On Oct 10th, the inspiring founder of Socio Story Manoj Pachauri, moderated a discussion on Inclusive Education between Mr. Vikas Yadavendu and I.
Have attached the “Facebook Live” recording of the discussion later in this post. This was a first for me … for someone who struggles for an hour to figure out what someone has posted on Instagram doing a “Facebook Live” streaming is totally new !
Sharing some of my prep work for the session here.
The four acts that impact inclusive education –
PWD Act of 1995 – Persons with Disabilities (Equal Opportunities, Protection of Rights and Full Participation) Act, 1995 (PWD Act, 1995), which draws on an approach of integration that emphasises that a student fit in the system rather than the system having to adapt. The PWD Act, 1995 stated that the government must endeavour to integrate children with disabilities into ‘mainstream schools’, while also allowing for the setting up of special schools for those requiring special education.
RTE act – Right to Free and Compulsory Education Act, 2009 (RTE Act) was enacted to enforce the fundamental right to education for children between six and fourteen years of age. In terms of education for children with disabilities, the RTE Act, 2009 neither defines inclusive education nor it has been updated with current disability rights framework.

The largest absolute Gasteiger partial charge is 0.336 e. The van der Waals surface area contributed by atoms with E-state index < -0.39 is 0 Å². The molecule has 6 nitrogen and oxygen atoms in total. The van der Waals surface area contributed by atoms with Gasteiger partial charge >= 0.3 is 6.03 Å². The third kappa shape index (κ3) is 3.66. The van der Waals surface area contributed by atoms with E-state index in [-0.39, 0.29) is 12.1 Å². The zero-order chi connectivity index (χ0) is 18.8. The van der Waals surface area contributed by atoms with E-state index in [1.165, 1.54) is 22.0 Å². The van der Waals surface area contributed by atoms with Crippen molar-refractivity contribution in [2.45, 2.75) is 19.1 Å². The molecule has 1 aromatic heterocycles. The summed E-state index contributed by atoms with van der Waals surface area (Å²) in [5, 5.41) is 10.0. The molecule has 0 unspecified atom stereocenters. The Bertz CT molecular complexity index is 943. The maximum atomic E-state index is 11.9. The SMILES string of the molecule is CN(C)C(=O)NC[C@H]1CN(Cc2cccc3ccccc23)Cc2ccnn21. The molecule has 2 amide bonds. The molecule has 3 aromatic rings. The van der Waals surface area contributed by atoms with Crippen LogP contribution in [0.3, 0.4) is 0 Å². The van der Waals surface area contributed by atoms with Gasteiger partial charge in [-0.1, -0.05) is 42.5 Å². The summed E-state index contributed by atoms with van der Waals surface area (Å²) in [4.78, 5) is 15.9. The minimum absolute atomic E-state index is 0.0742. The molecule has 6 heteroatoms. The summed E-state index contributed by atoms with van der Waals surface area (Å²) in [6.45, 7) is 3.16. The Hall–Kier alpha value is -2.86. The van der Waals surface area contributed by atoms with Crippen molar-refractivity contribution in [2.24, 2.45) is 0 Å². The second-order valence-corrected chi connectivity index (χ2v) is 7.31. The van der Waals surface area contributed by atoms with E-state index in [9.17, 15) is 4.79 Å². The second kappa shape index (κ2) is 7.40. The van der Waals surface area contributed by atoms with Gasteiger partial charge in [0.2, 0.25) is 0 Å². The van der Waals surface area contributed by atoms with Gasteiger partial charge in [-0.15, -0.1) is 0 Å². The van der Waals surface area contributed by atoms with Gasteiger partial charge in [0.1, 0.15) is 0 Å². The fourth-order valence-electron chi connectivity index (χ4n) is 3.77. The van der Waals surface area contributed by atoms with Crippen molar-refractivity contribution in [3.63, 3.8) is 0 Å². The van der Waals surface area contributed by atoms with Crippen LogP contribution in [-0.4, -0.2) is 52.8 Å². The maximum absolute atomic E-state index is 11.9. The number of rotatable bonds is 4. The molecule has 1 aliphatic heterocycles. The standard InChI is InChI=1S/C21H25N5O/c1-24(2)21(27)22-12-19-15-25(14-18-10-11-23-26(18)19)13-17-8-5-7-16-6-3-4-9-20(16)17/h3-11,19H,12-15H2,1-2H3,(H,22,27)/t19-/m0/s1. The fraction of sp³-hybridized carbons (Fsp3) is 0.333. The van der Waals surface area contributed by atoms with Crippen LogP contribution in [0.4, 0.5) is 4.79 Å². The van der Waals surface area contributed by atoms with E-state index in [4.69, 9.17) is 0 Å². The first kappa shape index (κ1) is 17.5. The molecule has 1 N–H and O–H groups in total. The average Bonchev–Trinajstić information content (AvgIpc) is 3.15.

Rights of Persons with Disabilities Act, 2016 (RPWD Act), inclusive education got statutory backing in India.
NEP 2020 – A few highlights that point towards inclusive education.
- A broader category of Socio-Economically Disadvantaged Groups (SEDGs) rather than tribal, urban slum children, working children etc in the NEP 1986.
- Focus on gender parity through inclusion of transgender children and the “gender inclusion fund”.
- Special Education Zones (to be established specifically in disadvantaged regions across the country.
- Recognition given to school models such as madarsas, gurukal etc
- Standardization of Indian Sign Language (ISL)
- When the NEP states that ‘as far as possible’ the MoI (Medium of Instruction) will be the mother tongue, home language, local language or regional language, it ensures a degree of equality between languages, where no hierarchy is created. It is a principled, inclusive approach
We must remember that the shift in mindset is recent – the system has to adapt to include persons with disability and not the other way around.
Here is the Facebook Live discussion –
Please do watch the session and share your comments either on Socio Story’s FB page or here on my blog. Certainly hoping that the NEP 2020 makes education inclusive and brings in a lot more necessary changes. Will post more blogs on this topic as its related to ShikshaDaan and hence an area of interest to us.